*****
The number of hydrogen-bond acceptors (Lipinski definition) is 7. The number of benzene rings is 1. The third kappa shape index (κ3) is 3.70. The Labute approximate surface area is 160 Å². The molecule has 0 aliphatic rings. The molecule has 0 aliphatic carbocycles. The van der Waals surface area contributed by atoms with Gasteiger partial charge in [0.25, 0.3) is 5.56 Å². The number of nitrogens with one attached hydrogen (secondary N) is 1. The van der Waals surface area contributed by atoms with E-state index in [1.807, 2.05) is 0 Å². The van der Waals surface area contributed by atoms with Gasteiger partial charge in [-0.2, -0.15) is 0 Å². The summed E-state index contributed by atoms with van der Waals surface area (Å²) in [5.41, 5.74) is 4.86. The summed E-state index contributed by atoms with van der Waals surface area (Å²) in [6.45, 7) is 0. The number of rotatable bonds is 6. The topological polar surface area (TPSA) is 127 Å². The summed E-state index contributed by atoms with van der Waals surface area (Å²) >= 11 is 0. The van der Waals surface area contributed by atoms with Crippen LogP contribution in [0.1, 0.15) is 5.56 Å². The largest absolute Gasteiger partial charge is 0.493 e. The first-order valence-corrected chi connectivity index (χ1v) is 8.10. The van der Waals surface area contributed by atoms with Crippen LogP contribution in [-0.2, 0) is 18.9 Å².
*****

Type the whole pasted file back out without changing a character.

The number of hydrogen-bond acceptors (Lipinski definition) is 7. The number of benzene rings is 1. The third kappa shape index (κ3) is 3.70. The Labute approximate surface area is 160 Å². The molecule has 0 aliphatic rings. The molecule has 0 aliphatic carbocycles. The van der Waals surface area contributed by atoms with Gasteiger partial charge in [0.25, 0.3) is 5.56 Å². The number of nitrogens with one attached hydrogen (secondary N) is 1. The van der Waals surface area contributed by atoms with E-state index in [1.807, 2.05) is 0 Å². The van der Waals surface area contributed by atoms with Gasteiger partial charge in [-0.2, -0.15) is 0 Å². The summed E-state index contributed by atoms with van der Waals surface area (Å²) in [5.41, 5.74) is 4.86. The summed E-state index contributed by atoms with van der Waals surface area (Å²) in [6.45, 7) is 0. The number of rotatable bonds is 6. The topological polar surface area (TPSA) is 127 Å². The summed E-state index contributed by atoms with van der Waals surface area (Å²) >= 11 is 0. The van der Waals surface area contributed by atoms with Crippen LogP contribution in [0.1, 0.15) is 5.56 Å². The largest absolute Gasteiger partial charge is 0.493 e. The first-order valence-corrected chi connectivity index (χ1v) is 8.10. The van der Waals surface area contributed by atoms with Crippen LogP contribution in [-0.2, 0) is 18.9 Å².